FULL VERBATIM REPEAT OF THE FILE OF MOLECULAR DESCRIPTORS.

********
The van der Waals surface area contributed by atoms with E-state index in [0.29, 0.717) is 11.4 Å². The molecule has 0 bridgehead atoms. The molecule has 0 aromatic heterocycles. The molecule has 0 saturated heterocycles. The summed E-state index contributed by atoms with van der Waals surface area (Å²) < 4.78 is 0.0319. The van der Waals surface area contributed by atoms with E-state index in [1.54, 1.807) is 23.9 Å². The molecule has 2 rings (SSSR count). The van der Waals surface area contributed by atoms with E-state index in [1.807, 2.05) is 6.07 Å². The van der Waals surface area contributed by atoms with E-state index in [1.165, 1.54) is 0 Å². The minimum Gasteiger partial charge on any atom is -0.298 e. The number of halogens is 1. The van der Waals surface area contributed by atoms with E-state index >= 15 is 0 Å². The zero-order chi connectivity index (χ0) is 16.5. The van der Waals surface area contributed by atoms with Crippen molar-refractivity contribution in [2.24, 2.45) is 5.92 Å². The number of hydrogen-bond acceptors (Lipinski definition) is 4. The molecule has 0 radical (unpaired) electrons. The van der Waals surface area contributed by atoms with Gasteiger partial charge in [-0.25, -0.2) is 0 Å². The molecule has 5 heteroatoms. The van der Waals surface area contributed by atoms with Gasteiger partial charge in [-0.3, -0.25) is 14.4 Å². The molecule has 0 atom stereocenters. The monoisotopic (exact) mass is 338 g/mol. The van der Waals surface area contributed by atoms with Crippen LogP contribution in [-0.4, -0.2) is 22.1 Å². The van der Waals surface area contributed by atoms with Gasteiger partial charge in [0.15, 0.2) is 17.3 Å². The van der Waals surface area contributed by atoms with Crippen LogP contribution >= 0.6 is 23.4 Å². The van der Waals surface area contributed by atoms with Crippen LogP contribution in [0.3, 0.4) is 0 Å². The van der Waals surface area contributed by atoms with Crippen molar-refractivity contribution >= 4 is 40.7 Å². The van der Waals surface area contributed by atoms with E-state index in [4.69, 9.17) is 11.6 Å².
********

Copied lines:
The van der Waals surface area contributed by atoms with E-state index in [0.29, 0.717) is 11.4 Å². The molecule has 0 bridgehead atoms. The molecule has 0 aromatic heterocycles. The molecule has 0 saturated heterocycles. The summed E-state index contributed by atoms with van der Waals surface area (Å²) < 4.78 is 0.0319. The van der Waals surface area contributed by atoms with E-state index in [1.54, 1.807) is 23.9 Å². The molecule has 2 rings (SSSR count). The van der Waals surface area contributed by atoms with E-state index in [1.807, 2.05) is 6.07 Å². The van der Waals surface area contributed by atoms with E-state index in [1.165, 1.54) is 0 Å². The minimum Gasteiger partial charge on any atom is -0.298 e. The number of halogens is 1. The van der Waals surface area contributed by atoms with E-state index >= 15 is 0 Å². The zero-order chi connectivity index (χ0) is 16.5. The van der Waals surface area contributed by atoms with Crippen molar-refractivity contribution in [2.24, 2.45) is 5.92 Å². The number of hydrogen-bond acceptors (Lipinski definition) is 4. The molecule has 0 radical (unpaired) electrons. The van der Waals surface area contributed by atoms with Gasteiger partial charge in [-0.25, -0.2) is 0 Å². The molecule has 5 heteroatoms. The van der Waals surface area contributed by atoms with Gasteiger partial charge in [-0.3, -0.25) is 14.4 Å². The molecule has 0 atom stereocenters. The monoisotopic (exact) mass is 338 g/mol. The van der Waals surface area contributed by atoms with Crippen LogP contribution in [-0.4, -0.2) is 22.1 Å². The van der Waals surface area contributed by atoms with Gasteiger partial charge in [0.15, 0.2) is 17.3 Å². The van der Waals surface area contributed by atoms with Crippen LogP contribution >= 0.6 is 23.4 Å². The van der Waals surface area contributed by atoms with Crippen LogP contribution in [0.3, 0.4) is 0 Å². The van der Waals surface area contributed by atoms with Crippen molar-refractivity contribution >= 4 is 40.7 Å². The van der Waals surface area contributed by atoms with E-state index in [4.69, 9.17) is 11.6 Å².